I did take the online version of this program. The program is well laid out and the information is good, but you are still on your own for learning how to temper chocolate, which I think has a big learning curve. In addition to the class I looked for a local chef who had some experience in tempering chocolate that I could hire for an hour or so to learn some technique that I could then practice further on my own. In the end I do not use the technique of tempering that this chef prefers, but at least I learned about it. I say look for information and experience where ever you can especially when it comes to chocolate!!
And, yes, you can learn a lot about chocolate in 3 days (i.e. how to be efficient in your workspace, great tips for molding, ideas for flavor combinations, etc). Make sure the class is geared towards your level of experience and covers what you are interested in learning.
Good luck with your decision. Andrea
Last Edit: Mar 24, 2010 16:54:50 GMT -5 by andreafbe
My aim in the chocolate industry is to make great chocolates , premium kind , and have them wrapped with some amazing packaging and sell to corporates , as the trend of corporates gifting chocolates is now picking up versus Indian sweets (mithai , which are great too)
Therefore , Im joining the chocolate academy of barry callebaut for just one class on making chocolates. (they have , one day) hope I learn well .
The online course just doesnt make sense with the kinds of budget it requires. but hmm lets see maybe in the future if needed ..i would think of joining it.
Thank you for you help , this forum will be a great place to understand everything I would yearn to learn about chocolate.
I took it last year at this time. There is an amazing amount of information. If you're serious about opening a shop, do it. Just today I finished plumbing and electrical for code inspection. I plan to be the smallest chocolate factory in the world for a year ! Ha! Then someone else can take that title. For $600 you'll know if the chocolate life is for you. Just a cut and paste from an e mail sent to mefrom Pam, "We will be mentioned in a sidebar on online culinary education in the April addition of Saveur Magazine, North America's 3rd most read food magazines. "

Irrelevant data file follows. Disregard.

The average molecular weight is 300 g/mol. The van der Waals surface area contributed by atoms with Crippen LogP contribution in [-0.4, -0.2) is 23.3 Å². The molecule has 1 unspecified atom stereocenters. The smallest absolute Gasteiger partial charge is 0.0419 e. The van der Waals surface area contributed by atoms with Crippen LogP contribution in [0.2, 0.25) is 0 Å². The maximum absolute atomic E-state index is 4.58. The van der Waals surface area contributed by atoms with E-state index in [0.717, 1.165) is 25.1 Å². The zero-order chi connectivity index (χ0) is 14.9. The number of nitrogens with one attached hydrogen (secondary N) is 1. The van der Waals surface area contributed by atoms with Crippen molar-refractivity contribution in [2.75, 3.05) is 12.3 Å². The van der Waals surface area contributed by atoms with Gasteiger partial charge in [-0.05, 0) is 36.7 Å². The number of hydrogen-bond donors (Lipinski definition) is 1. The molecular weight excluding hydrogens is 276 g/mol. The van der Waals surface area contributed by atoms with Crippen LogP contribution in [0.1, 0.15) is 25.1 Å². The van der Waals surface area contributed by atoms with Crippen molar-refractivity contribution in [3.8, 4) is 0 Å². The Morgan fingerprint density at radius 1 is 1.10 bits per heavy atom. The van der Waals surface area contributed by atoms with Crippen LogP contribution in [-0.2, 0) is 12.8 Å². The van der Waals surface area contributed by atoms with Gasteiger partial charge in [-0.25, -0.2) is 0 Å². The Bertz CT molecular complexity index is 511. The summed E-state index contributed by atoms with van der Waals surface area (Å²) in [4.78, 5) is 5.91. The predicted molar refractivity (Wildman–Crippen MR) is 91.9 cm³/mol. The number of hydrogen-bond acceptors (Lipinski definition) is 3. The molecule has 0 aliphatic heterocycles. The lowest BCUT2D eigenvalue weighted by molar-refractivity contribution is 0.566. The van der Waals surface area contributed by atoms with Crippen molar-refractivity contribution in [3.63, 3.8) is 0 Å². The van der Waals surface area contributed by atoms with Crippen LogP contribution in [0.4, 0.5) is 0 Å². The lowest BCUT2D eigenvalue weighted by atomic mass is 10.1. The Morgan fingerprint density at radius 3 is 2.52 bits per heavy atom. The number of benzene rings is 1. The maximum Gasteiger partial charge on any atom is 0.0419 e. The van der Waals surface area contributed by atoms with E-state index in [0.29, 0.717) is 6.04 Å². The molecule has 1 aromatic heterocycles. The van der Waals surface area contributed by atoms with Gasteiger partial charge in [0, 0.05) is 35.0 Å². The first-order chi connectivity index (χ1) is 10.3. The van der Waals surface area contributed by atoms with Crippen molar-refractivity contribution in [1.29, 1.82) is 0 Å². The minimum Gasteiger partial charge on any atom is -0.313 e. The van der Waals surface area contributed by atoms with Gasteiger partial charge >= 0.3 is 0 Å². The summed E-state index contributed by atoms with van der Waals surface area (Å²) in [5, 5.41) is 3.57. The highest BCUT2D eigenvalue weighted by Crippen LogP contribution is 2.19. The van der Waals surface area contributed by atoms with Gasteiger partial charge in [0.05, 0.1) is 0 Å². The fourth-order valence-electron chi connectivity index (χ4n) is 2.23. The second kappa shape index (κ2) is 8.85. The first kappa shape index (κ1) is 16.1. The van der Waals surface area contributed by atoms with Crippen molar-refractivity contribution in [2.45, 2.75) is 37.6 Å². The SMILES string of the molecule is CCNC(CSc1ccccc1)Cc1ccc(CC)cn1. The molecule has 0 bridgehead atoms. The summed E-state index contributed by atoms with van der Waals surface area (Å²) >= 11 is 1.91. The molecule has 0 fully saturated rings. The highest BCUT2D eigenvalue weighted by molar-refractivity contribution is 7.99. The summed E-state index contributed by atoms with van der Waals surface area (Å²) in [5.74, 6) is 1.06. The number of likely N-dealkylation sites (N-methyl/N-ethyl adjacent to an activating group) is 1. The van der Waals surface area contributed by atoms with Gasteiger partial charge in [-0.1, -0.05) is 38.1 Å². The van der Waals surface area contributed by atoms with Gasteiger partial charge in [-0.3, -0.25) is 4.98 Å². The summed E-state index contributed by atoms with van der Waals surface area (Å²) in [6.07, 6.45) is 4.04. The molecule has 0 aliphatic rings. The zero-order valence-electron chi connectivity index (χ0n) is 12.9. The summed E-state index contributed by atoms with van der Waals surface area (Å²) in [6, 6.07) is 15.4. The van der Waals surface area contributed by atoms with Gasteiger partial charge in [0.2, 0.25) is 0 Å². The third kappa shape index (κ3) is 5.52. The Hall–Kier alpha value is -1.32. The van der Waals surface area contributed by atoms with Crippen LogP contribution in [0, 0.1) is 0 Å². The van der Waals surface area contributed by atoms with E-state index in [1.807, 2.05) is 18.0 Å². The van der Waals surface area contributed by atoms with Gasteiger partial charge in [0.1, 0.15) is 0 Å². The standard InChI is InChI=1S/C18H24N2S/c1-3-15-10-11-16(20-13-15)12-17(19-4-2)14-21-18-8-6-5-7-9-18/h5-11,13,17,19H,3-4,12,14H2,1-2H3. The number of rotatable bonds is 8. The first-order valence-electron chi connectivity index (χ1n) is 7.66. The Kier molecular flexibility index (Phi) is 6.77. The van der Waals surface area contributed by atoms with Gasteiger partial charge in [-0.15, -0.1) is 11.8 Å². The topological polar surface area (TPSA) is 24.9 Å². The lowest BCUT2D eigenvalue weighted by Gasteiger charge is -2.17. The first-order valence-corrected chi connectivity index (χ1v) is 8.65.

I am Kaveri from India. I read all the useful info you have discussed . I have heard about the ecole chocolate online course. Wanted to know if the online course really helps and what kind of equipment we should have before strting the course?
There is a chocolatier here in Canada by the name of Kerry Beal, who sells DVD's on tempering chocolate and making chocolate confections. She sent me a couple a few years back as a promotion. I am considering selling them in my shop.
You may want to contact her, and/or purchase a copy. I'm sure it would be a great help.
I'm curious about the online bean to bar course offered by ecole chocolate. Has anyone here taken that class? I'd love to hear how much time is spent on business planning, the logistics and costs of starting, and then scaling up a small business. And, I understand a significant portion of the curriculum is spent teaching how to taste and understand chocolate - for anyone here who has taken the class, has this part of the curriculum given you a significant advantage in your own approach to making chocolate?